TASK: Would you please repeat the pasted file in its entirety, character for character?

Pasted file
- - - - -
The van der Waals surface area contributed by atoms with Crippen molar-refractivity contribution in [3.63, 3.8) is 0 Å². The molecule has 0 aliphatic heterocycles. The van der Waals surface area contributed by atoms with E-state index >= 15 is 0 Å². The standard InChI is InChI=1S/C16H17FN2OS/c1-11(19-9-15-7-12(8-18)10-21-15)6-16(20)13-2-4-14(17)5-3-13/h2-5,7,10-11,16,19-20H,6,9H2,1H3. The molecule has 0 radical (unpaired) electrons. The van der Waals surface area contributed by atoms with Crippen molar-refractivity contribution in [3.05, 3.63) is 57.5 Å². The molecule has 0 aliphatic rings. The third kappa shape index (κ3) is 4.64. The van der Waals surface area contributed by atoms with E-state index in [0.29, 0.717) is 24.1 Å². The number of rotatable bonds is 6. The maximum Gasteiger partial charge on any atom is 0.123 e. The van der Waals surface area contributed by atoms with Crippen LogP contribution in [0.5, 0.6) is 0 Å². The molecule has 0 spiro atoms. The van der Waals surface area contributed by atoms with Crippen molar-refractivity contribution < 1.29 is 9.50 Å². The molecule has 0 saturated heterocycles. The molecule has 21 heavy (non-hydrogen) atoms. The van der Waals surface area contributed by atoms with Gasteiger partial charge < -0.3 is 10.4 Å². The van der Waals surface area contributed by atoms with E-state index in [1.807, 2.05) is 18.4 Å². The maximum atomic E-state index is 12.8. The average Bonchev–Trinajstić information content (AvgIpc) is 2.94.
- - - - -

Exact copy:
The van der Waals surface area contributed by atoms with Crippen molar-refractivity contribution in [3.63, 3.8) is 0 Å². The molecule has 0 aliphatic heterocycles. The van der Waals surface area contributed by atoms with E-state index >= 15 is 0 Å². The standard InChI is InChI=1S/C16H17FN2OS/c1-11(19-9-15-7-12(8-18)10-21-15)6-16(20)13-2-4-14(17)5-3-13/h2-5,7,10-11,16,19-20H,6,9H2,1H3. The molecule has 0 radical (unpaired) electrons. The van der Waals surface area contributed by atoms with Crippen molar-refractivity contribution in [3.05, 3.63) is 57.5 Å². The molecule has 0 aliphatic rings. The third kappa shape index (κ3) is 4.64. The van der Waals surface area contributed by atoms with E-state index in [0.29, 0.717) is 24.1 Å². The number of rotatable bonds is 6. The maximum Gasteiger partial charge on any atom is 0.123 e. The van der Waals surface area contributed by atoms with Crippen LogP contribution in [0.5, 0.6) is 0 Å². The molecule has 0 spiro atoms. The van der Waals surface area contributed by atoms with Crippen molar-refractivity contribution < 1.29 is 9.50 Å². The molecule has 0 saturated heterocycles. The molecule has 21 heavy (non-hydrogen) atoms. The van der Waals surface area contributed by atoms with Gasteiger partial charge < -0.3 is 10.4 Å². The van der Waals surface area contributed by atoms with E-state index in [1.807, 2.05) is 18.4 Å². The maximum atomic E-state index is 12.8. The average Bonchev–Trinajstić information content (AvgIpc) is 2.94.